To get there, you have to demand change. So you can’t be polite about it. And I think that is the beauty of someone like Kareem is he is unapologetic, and he really speaks truth to power. And he brings in the data, he brings in the research, he looks at the numbers and he says, look, this is curricula that you have been using that has only been tested on a very small demographic in our population. If you really want to use reading curricula that is effective for all children in our country, do broader research that has more validity — that has more reliability.
So I hope the call to action in the film is for parents, for teachers and for the public to ask their leaders, to ask principals, to ask their school superintendents, what kind of reading instruction are you using? Is it evidence-based? Is it working for all of our kids? Because if it’s only used for a very small portion in our country and the demographics are fairly narrow, that is a huge challenge.
As a white filmmaker, did you do anything to try to bring in the subjects you’re covering into the process to navigate how you were representing them in this story?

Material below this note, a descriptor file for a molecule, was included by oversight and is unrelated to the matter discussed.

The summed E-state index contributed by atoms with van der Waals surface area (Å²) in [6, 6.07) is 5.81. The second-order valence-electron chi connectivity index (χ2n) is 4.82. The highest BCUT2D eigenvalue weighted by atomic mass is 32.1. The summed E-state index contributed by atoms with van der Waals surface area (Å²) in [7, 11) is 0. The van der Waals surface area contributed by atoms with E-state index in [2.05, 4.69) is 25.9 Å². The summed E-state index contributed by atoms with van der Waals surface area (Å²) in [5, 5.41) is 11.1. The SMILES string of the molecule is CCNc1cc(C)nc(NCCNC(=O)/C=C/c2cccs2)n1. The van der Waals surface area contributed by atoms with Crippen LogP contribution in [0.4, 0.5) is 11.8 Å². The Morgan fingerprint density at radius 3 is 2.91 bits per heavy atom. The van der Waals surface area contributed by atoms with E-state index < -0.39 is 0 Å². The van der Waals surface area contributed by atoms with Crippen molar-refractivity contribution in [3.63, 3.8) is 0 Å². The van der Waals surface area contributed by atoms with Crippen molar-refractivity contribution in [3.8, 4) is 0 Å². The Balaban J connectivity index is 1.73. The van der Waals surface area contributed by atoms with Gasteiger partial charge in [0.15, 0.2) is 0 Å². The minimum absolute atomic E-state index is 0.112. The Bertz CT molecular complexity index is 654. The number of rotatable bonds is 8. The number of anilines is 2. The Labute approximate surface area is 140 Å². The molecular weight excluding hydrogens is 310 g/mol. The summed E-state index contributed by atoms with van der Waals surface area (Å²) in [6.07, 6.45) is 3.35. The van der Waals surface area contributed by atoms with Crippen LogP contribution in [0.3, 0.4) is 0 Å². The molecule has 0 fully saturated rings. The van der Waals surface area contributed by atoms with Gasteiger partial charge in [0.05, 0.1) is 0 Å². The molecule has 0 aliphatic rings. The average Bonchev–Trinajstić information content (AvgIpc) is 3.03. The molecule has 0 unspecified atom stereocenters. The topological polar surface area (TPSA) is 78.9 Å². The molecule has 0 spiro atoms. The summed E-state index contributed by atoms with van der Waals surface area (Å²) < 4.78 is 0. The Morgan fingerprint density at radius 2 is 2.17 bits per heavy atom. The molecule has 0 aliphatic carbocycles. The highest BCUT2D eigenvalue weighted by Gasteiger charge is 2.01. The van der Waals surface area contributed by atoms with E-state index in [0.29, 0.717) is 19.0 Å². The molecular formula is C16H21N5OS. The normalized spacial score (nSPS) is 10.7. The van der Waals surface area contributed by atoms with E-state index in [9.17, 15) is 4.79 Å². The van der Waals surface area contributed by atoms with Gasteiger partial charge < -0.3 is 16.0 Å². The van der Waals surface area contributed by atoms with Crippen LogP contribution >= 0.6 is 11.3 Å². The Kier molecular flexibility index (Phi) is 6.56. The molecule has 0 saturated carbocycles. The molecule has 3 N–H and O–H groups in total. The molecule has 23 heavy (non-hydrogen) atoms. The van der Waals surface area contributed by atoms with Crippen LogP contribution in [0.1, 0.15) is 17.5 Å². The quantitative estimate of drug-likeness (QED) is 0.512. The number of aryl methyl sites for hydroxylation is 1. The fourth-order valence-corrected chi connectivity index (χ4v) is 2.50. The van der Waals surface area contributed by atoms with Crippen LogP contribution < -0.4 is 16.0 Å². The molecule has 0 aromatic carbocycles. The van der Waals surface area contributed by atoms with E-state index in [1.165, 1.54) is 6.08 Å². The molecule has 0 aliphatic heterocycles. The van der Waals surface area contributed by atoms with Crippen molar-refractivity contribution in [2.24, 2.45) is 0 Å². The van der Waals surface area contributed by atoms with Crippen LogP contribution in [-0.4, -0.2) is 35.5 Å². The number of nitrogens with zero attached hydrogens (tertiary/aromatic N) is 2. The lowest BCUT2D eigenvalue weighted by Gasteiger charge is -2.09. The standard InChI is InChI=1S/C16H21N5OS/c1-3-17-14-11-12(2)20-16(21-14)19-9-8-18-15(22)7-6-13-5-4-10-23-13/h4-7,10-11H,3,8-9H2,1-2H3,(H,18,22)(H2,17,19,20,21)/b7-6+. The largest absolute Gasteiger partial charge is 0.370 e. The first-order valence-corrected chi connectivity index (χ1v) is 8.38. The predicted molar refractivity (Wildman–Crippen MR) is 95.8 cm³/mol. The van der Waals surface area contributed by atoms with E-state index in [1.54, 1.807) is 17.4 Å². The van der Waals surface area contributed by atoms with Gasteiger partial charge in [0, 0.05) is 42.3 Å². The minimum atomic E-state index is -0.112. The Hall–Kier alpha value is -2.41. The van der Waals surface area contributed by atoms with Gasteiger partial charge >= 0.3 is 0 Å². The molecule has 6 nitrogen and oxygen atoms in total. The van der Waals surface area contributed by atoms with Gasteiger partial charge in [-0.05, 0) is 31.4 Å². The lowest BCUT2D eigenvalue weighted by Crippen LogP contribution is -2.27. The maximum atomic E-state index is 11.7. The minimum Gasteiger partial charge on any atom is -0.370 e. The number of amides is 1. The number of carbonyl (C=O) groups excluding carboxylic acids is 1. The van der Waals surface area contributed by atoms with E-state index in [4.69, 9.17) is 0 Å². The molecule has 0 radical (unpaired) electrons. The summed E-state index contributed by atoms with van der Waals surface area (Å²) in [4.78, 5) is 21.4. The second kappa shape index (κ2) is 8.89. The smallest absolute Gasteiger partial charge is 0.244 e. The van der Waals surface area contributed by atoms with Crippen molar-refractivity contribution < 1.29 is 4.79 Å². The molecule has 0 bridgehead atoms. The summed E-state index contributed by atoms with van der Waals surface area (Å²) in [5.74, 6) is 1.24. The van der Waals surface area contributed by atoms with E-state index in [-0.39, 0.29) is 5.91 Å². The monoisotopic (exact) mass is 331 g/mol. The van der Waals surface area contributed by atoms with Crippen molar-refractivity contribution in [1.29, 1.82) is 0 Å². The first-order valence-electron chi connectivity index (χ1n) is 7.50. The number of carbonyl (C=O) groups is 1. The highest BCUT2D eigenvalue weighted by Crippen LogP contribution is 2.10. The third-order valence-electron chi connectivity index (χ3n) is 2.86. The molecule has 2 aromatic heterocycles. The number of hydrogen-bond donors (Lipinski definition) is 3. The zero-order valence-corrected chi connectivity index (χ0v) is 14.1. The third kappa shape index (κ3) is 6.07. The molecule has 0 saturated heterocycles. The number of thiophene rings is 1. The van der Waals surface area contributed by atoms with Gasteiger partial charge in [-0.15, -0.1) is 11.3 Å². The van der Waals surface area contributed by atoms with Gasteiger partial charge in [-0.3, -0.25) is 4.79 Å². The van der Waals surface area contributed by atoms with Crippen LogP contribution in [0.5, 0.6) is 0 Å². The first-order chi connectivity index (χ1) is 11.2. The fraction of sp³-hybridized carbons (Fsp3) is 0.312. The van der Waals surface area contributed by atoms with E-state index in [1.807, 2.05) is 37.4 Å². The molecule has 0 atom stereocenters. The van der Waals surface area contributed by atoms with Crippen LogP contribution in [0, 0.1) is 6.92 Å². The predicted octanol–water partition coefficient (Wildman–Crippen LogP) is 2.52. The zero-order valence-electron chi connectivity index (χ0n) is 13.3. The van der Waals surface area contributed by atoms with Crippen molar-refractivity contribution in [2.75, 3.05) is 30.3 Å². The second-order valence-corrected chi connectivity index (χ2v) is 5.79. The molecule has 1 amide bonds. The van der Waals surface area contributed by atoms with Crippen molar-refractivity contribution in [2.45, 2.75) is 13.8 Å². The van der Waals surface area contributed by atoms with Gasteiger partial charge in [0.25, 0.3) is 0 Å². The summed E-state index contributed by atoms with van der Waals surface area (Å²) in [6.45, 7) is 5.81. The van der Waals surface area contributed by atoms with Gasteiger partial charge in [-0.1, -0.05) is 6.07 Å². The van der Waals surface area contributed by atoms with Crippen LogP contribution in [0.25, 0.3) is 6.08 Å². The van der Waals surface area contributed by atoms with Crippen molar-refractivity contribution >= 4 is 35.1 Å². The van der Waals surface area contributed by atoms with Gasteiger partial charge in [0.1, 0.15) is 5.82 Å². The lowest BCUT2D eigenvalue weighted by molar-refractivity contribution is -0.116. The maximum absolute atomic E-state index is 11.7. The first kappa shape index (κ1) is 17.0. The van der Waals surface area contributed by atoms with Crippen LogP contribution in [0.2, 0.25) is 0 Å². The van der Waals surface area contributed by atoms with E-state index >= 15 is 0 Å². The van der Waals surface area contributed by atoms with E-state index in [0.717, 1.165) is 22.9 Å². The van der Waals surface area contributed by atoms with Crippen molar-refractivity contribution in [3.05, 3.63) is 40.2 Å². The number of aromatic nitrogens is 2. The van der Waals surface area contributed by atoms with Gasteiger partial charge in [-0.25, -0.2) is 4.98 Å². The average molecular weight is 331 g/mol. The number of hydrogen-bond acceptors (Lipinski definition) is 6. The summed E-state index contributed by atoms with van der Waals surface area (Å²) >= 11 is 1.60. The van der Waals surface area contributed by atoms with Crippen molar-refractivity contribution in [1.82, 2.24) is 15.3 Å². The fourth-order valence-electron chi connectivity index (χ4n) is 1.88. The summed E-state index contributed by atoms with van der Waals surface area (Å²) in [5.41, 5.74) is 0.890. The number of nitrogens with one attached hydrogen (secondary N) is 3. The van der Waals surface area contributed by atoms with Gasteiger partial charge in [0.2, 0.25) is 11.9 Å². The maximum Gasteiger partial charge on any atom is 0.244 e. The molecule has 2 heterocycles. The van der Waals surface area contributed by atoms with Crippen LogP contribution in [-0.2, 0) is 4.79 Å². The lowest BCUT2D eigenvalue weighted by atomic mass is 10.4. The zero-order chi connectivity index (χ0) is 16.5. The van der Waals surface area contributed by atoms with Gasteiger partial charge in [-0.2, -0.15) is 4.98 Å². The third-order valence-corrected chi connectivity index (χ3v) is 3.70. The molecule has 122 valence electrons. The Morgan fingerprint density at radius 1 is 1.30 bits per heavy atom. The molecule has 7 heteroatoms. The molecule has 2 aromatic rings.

I’m so glad you asked. We didn’t start out wanting to make a film about Black and brown families. I think the story found us, and the story needs to be told, and we’ve shared enough stories about white kids and white families and why they matter. And so I think for me, as soon as we found Kareem’s story, it was so clear that he was going to be central to this narrative.
So what we did is we really created a process of deep collaboration. Kareem is a producer on the film — this is his story. I am a white woman. I wanted to make sure we got it right and that he understood the experience. And the same thing with the families that we followed. We really tried to work closely with them. And it was a different experience for me as a filmmaker because we shared cuts with them. We shared scenes.
I wanted to hear directly from Weaver, too, so I reached out to him. And the first surprising thing I learned was that he was resistant to even being in the film at first.
Kareem Weaver: They had to grow on me at first. I was a terrible subject. I wouldn’t talk to them. My wife didn’t want to deal with them at all. My mom said no. But, you know, I guess they kind of wore us down. They stuck with it, and they got enough footage to make some sense of it all.
EdSurge: What was the hesitation?